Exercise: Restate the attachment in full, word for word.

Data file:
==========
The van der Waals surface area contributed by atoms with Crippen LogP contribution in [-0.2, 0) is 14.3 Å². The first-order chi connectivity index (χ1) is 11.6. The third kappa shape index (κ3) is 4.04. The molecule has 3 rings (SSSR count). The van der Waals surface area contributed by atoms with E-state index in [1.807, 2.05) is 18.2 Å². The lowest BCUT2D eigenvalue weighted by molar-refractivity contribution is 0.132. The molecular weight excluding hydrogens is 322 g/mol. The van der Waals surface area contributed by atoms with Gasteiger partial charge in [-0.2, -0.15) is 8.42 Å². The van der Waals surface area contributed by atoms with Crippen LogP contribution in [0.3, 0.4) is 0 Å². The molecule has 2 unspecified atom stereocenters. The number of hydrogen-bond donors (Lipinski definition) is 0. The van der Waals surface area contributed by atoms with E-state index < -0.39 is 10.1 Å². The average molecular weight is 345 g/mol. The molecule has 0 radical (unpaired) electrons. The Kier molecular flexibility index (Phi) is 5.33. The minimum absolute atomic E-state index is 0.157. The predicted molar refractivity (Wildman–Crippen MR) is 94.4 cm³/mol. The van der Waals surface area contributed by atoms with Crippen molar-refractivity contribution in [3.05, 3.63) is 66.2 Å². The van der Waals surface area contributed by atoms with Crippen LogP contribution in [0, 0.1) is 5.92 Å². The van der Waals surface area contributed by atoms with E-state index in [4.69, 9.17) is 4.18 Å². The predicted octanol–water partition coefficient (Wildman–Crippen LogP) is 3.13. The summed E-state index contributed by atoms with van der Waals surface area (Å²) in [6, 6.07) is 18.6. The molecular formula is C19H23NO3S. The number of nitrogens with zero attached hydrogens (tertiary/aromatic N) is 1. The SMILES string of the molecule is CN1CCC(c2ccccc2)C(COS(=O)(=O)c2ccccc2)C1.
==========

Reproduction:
The van der Waals surface area contributed by atoms with Crippen LogP contribution in [-0.2, 0) is 14.3 Å². The first-order chi connectivity index (χ1) is 11.6. The third kappa shape index (κ3) is 4.04. The molecule has 3 rings (SSSR count). The van der Waals surface area contributed by atoms with E-state index in [1.807, 2.05) is 18.2 Å². The lowest BCUT2D eigenvalue weighted by molar-refractivity contribution is 0.132. The molecular weight excluding hydrogens is 322 g/mol. The van der Waals surface area contributed by atoms with Gasteiger partial charge in [-0.2, -0.15) is 8.42 Å². The van der Waals surface area contributed by atoms with Crippen LogP contribution in [0.3, 0.4) is 0 Å². The molecule has 2 unspecified atom stereocenters. The number of hydrogen-bond donors (Lipinski definition) is 0. The van der Waals surface area contributed by atoms with E-state index < -0.39 is 10.1 Å². The average molecular weight is 345 g/mol. The molecule has 0 radical (unpaired) electrons. The Kier molecular flexibility index (Phi) is 5.33. The minimum absolute atomic E-state index is 0.157. The predicted molar refractivity (Wildman–Crippen MR) is 94.4 cm³/mol. The van der Waals surface area contributed by atoms with Crippen molar-refractivity contribution in [3.05, 3.63) is 66.2 Å². The van der Waals surface area contributed by atoms with Crippen LogP contribution in [0, 0.1) is 5.92 Å². The van der Waals surface area contributed by atoms with E-state index in [4.69, 9.17) is 4.18 Å². The predicted octanol–water partition coefficient (Wildman–Crippen LogP) is 3.13. The summed E-state index contributed by atoms with van der Waals surface area (Å²) in [6, 6.07) is 18.6. The molecular formula is C19H23NO3S. The number of nitrogens with zero attached hydrogens (tertiary/aromatic N) is 1. The SMILES string of the molecule is CN1CCC(c2ccccc2)C(COS(=O)(=O)c2ccccc2)C1.